Sweden tests road technology that charges electric vehicles

Could roads become, in addition to traffic roads, sources of electric vehicle charging?

Everything points to yes. SmartRoad is being tested on the island of Gotland, Sweden, over a 1.6 km route, with a bus connecting the airport to Visby, the largest city on the island.

The person responsible for the project, Petra Carlenarson, explains that it is a wireless electric road and that, at the same time as the vehicle is being driven, it is being charged.

The process works using dynamic wireless power transfer technology that allows electricity to flow wirelessly from 1.5 meter long copper coils built under the asphalt to three receivers installed under the bus.

The transfer is carried out by inductiona technology used in electric toothbrush chargers, modern stoves and other equipment that we are already used to

Petra Carlenarson explains in a simpler way, that there are “receivers under the bus, and coils under the asphalt. And the road identifies the bus, and when the bus passes over the coils, the road starts transferring energy through the air to the automobile”.

The technology was developed by Israeli company Electronis currently being tested on trucks and buses and may also be available for private electric vehicles.

The company says tests have seen a 40-tonne truck reach speeds of up to 80 kilometers per hour, while receiving an average load of 70 kW from the electrified road.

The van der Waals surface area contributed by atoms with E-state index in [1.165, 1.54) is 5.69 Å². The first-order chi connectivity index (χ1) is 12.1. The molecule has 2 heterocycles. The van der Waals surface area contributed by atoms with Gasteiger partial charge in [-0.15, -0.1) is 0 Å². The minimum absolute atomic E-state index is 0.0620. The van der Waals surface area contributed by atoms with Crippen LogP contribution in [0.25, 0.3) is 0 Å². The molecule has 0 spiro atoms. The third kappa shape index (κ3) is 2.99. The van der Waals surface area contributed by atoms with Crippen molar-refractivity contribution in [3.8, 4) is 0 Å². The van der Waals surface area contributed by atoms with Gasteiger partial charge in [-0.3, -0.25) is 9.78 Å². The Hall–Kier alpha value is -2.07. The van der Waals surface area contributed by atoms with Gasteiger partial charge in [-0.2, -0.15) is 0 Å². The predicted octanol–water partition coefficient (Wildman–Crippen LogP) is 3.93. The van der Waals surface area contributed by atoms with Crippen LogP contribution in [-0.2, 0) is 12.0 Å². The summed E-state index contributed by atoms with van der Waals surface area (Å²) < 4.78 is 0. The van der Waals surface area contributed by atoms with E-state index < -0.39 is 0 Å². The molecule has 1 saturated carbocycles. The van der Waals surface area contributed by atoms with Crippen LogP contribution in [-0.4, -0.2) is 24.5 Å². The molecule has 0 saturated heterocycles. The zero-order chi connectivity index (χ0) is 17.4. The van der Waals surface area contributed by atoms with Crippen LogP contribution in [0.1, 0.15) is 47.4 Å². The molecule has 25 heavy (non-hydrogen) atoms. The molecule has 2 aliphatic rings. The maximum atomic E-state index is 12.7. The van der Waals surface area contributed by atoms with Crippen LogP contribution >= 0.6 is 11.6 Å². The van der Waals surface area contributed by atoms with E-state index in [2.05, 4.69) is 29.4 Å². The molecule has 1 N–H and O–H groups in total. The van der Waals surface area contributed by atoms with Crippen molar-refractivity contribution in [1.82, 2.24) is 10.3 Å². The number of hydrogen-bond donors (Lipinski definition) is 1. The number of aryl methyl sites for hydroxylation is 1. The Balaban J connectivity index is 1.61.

The Swedish government aims to electrify a total of 2,000 kilometers of roads by 2030as part of the country’s plans to achieve net zero emissions by 2045.

This road is reportedly the first in the world to load larger trucks and buses.

Petra Carlenarson says that “the entire technology facility is invisible” and “when you look at the road, you can’t see anything. The cargo units are underground, which is important for maintenance and safety.”

Alec Arho Havrén, founder of the World Ecological Forum and the GotlandRing test circuit, was involved in trying to bring the technology to the island and recognizes that “we can’t have all the highways in the world, we can’t have these kind of huge capacity requirements. , have superchargers for everyone”, but says: there can be a good balance between static charge and superchargers and then there will be these electric road systems”.

In addition to Sweden, there are similar projects in Israel, Italy and Germany.

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